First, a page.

The House should take action regarding USPS troubles
Anyone at the Treasury Department waiting for a $5.6 billion check in the mail from the U.S. Postal Service last week was disappointed. The USPS defaulted on the payment, the second time this year it has done so on a major payment due to the Treasury, for a total of $11.1 billion.
In fairness, the USPS legitimately could have marked the Treasury's demand for payment: "Return to Congress."
Last year postal officials notified Congress that it would not be able to make a payment to the Treasury by the due date of Sept. 30, 2011. Congress pushed back the due date to Aug. 31 of this year as it worked on legislation to resolve some of the systemic financial problems afflicting the USPS. Congress missed its own deadline, failing to adopt any reform legislation. The USPS then missed the 2011 payment in August and, a month later, the 2012 payment.
Those missed payments are the largest components of $15 billion deficit the service reported at the end of the federal fiscal year, Sept. 30.
Now, the USPS has a $1.5 billion workers compensation insurance payment due to the Labor Department, which it says it will make. Doing so, however, will leave the service with a $100 million cash shortage, which it hopes to make up over the impending holiday season.
The post office faces obvious business problems because of the conversion of so much correspondence and bill-paying to online systems.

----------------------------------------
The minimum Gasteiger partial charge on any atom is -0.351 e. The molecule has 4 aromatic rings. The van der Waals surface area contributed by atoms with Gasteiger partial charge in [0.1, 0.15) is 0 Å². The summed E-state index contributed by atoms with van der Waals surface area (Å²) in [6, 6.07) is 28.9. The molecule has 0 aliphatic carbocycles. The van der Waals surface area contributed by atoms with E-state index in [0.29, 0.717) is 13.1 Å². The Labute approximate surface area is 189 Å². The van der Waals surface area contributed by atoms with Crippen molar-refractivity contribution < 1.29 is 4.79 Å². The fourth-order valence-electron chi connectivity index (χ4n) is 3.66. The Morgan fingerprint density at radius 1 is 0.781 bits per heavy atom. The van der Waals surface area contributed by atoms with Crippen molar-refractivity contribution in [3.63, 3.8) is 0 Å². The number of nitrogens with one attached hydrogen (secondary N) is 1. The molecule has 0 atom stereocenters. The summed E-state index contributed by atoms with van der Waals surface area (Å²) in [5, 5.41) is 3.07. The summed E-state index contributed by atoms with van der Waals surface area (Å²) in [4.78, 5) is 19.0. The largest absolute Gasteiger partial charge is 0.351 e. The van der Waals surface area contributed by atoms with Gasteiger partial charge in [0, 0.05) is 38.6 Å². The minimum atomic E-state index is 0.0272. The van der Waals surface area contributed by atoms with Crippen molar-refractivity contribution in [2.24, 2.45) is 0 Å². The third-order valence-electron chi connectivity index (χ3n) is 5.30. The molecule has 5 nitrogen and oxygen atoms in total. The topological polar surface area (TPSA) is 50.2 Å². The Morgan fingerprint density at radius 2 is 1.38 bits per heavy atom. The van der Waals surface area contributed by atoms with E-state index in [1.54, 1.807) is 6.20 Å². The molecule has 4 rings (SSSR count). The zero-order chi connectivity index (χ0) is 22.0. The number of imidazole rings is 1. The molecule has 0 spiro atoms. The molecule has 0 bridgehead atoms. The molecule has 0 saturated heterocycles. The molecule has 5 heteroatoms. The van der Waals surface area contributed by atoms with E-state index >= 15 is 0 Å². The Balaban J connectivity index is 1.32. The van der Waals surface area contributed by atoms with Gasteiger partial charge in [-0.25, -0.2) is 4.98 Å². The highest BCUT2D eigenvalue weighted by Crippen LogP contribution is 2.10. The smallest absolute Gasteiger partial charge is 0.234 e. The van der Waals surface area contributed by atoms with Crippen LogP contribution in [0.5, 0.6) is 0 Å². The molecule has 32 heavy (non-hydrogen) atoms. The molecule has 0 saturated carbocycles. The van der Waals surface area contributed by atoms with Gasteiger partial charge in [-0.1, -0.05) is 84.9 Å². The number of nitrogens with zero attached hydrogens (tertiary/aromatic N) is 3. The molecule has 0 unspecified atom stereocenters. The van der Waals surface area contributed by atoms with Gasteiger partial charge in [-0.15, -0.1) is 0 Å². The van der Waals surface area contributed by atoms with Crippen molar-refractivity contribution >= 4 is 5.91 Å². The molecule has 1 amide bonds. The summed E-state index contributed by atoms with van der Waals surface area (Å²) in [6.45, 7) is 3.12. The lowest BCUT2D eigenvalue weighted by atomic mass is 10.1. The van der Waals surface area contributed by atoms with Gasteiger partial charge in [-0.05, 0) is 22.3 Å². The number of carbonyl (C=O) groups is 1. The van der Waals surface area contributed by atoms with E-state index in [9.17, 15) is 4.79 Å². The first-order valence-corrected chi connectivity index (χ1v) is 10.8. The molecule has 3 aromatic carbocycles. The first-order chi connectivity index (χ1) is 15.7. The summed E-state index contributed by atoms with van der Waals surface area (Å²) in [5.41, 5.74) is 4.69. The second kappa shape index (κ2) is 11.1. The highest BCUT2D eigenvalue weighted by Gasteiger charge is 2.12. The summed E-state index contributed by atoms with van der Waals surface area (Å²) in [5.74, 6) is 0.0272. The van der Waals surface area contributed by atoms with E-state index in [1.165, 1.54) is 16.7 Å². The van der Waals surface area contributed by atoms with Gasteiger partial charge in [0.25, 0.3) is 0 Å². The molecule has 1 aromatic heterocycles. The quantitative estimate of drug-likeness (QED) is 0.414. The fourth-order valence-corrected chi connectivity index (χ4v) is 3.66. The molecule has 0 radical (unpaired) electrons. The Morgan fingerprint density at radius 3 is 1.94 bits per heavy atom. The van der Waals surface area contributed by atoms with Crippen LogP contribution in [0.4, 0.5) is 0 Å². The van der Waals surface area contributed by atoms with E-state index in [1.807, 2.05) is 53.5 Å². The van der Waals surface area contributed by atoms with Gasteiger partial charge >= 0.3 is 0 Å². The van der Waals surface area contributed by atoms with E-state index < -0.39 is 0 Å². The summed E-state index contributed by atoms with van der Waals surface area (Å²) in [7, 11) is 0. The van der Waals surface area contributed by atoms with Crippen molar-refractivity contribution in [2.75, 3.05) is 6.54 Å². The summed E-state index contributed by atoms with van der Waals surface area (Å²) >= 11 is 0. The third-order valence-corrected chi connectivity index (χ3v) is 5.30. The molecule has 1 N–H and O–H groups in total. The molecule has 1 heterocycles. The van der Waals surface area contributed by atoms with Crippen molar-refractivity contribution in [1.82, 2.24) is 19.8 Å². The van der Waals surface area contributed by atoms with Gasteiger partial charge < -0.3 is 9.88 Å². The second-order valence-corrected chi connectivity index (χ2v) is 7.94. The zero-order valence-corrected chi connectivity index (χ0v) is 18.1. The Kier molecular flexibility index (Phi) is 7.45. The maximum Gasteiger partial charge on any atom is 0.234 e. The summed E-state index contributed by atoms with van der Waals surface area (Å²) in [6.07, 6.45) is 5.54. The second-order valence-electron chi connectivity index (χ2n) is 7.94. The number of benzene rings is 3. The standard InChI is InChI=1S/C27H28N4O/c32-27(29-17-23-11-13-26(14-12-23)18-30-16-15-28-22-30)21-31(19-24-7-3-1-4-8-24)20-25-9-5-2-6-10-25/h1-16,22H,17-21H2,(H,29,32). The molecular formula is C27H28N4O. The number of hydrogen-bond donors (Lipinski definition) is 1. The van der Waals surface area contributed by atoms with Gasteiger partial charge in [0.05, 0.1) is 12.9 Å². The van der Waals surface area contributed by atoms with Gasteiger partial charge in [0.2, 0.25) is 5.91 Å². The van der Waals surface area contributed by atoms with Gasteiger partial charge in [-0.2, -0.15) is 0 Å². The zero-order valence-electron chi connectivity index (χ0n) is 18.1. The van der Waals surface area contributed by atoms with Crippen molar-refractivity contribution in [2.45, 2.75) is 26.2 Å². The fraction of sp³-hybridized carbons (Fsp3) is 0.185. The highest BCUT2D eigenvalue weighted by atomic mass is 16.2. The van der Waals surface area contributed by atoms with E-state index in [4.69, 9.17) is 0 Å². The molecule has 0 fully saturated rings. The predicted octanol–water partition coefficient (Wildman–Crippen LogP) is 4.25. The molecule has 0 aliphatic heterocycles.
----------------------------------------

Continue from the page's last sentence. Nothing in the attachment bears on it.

But its most pressing problem is the result of a 2006 law requiring the USPS to pre-pay retiree health benefits 75 years into the future. That is meant to preclude deficits down the road but no other federally related enterprise faces such a mandate, and the USPS clearly can't meet it.
The Senate passed a bill in April that would mitigate those payments and return to the USPS, for operations, about $11 billion that it has overpaid into a pension fund. The bill would not, however, allow the USPS to carry out all of its planned closings of distribution centers, nor would it allow the service to end Saturday delivery to save cash.
That bill is imperfect yet helpful. The House has failed to act on its version. It should do so immediately after the elections to enable the USPS to tighten its operations and end unrealistic and unfair up-front obligations that threaten its ability to provide services.